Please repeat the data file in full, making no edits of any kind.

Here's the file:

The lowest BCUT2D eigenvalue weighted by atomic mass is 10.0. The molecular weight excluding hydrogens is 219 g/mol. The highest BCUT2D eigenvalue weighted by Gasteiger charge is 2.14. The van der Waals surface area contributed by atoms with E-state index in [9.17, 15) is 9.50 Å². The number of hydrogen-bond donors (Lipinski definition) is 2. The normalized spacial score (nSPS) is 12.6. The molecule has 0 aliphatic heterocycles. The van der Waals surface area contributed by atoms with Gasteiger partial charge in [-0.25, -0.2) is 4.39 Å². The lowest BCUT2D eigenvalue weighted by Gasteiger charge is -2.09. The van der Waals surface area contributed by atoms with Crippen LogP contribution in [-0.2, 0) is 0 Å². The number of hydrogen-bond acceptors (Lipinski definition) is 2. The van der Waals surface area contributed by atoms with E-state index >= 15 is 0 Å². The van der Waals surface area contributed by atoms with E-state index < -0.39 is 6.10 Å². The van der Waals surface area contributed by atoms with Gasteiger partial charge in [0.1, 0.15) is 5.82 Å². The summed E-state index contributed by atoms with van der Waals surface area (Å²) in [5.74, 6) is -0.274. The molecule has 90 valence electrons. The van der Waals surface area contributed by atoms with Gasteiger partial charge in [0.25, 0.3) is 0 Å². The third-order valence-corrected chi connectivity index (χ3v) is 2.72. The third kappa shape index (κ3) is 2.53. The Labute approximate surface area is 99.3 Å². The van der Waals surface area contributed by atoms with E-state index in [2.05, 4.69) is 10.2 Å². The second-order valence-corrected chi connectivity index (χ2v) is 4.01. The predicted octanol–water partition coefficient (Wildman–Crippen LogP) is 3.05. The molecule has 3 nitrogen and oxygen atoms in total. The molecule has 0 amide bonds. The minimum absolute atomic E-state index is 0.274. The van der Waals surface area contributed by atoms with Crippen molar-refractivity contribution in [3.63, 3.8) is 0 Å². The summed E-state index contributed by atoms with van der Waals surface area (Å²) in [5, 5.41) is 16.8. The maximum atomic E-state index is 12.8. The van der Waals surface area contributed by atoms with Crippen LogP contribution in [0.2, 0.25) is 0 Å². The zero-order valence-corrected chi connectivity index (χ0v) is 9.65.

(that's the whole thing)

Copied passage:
The lowest BCUT2D eigenvalue weighted by atomic mass is 10.0. The molecular weight excluding hydrogens is 219 g/mol. The highest BCUT2D eigenvalue weighted by Gasteiger charge is 2.14. The van der Waals surface area contributed by atoms with E-state index in [9.17, 15) is 9.50 Å². The number of hydrogen-bond donors (Lipinski definition) is 2. The normalized spacial score (nSPS) is 12.6. The molecule has 0 aliphatic heterocycles. The van der Waals surface area contributed by atoms with Gasteiger partial charge in [-0.25, -0.2) is 4.39 Å². The lowest BCUT2D eigenvalue weighted by Gasteiger charge is -2.09. The van der Waals surface area contributed by atoms with Crippen LogP contribution in [-0.2, 0) is 0 Å². The number of hydrogen-bond acceptors (Lipinski definition) is 2. The van der Waals surface area contributed by atoms with E-state index >= 15 is 0 Å². The van der Waals surface area contributed by atoms with E-state index < -0.39 is 6.10 Å². The van der Waals surface area contributed by atoms with Gasteiger partial charge in [0.1, 0.15) is 5.82 Å². The summed E-state index contributed by atoms with van der Waals surface area (Å²) in [5.74, 6) is -0.274. The molecule has 90 valence electrons. The van der Waals surface area contributed by atoms with Gasteiger partial charge in [0.25, 0.3) is 0 Å². The third-order valence-corrected chi connectivity index (χ3v) is 2.72. The third kappa shape index (κ3) is 2.53. The Labute approximate surface area is 99.3 Å². The van der Waals surface area contributed by atoms with E-state index in [2.05, 4.69) is 10.2 Å². The second-order valence-corrected chi connectivity index (χ2v) is 4.01. The predicted octanol–water partition coefficient (Wildman–Crippen LogP) is 3.05. The molecule has 3 nitrogen and oxygen atoms in total. The molecule has 0 amide bonds. The minimum absolute atomic E-state index is 0.274. The van der Waals surface area contributed by atoms with Crippen molar-refractivity contribution in [3.63, 3.8) is 0 Å². The summed E-state index contributed by atoms with van der Waals surface area (Å²) in [5, 5.41) is 16.8. The maximum atomic E-state index is 12.8. The van der Waals surface area contributed by atoms with Crippen LogP contribution in [0.2, 0.25) is 0 Å². The zero-order valence-corrected chi connectivity index (χ0v) is 9.65.